Designed by John Wood, the younger, in 1769 the Assembly Rooms are a number of elegant rooms to meet, have balls, concerts and much more.
The building, made of Bath stone, is arranged in a U shape. There are four main function rooms in the complex: the 100-foot-long (30 m) ballroom — the largest Georgian interior in Bath; the tea room; the card room; and the octagon. The rooms have Whitefriars crystal chandeliers and are decorated with fine art. (wikipedia)
The basement houses the Fashion Museum, a collection started by Doris Langley Moore who gave it to the City of Bath in 1963. At the moment there is a special exhibition about royals and their clothes, the red dress was worn by Princess Margaret.
A different view of Pulteney Bridge, it really shows how narrow these shops and stores are.
The oldest house in Bath
This medieval building used to be part of the south range of Bath Abbey and the lowest floor level dates to the reconstruction of the abbey after a great fire in 1137.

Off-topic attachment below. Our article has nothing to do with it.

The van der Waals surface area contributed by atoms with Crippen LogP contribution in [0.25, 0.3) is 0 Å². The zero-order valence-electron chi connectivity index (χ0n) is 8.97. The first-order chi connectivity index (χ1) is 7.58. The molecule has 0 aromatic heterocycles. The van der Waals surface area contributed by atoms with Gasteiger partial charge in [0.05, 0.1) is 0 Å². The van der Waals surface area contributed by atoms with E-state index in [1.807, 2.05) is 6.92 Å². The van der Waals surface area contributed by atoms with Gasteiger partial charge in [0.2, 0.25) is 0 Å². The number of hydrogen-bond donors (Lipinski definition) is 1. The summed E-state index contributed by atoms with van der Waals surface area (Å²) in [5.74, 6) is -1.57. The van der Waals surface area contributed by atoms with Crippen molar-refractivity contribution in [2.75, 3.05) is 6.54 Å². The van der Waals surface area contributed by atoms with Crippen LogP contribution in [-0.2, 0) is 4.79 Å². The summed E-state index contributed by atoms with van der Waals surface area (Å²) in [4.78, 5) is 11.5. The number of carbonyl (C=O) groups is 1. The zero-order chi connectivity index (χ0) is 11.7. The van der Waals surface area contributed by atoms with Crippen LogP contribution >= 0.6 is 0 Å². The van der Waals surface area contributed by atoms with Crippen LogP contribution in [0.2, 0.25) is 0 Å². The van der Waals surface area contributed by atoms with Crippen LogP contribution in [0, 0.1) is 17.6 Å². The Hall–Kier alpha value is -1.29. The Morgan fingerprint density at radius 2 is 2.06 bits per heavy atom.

The building was acquired in the 1930s by Marie Byng-Johnson who opened it as a tea-room specializing in Sally Lunn buns, promoted with a story that she had discovered an ancient document in a secret panel above the fireplace explaining that Mlle. Sally Lunn was a young French Huguenot refugee who brought the recipe to Bath around 1680. (wikipedia)
A “Sally Lunn” is a large bun or teacake similar to brioche – I have to taste that one next time!
Cross the River Avon behind the train station and walk up a lot of stairs towards Alexandra Park – up there a stunning view over the city will reward you for the little climb.
The Royal Crescent in the middle.
And one more on the way back home to my studio.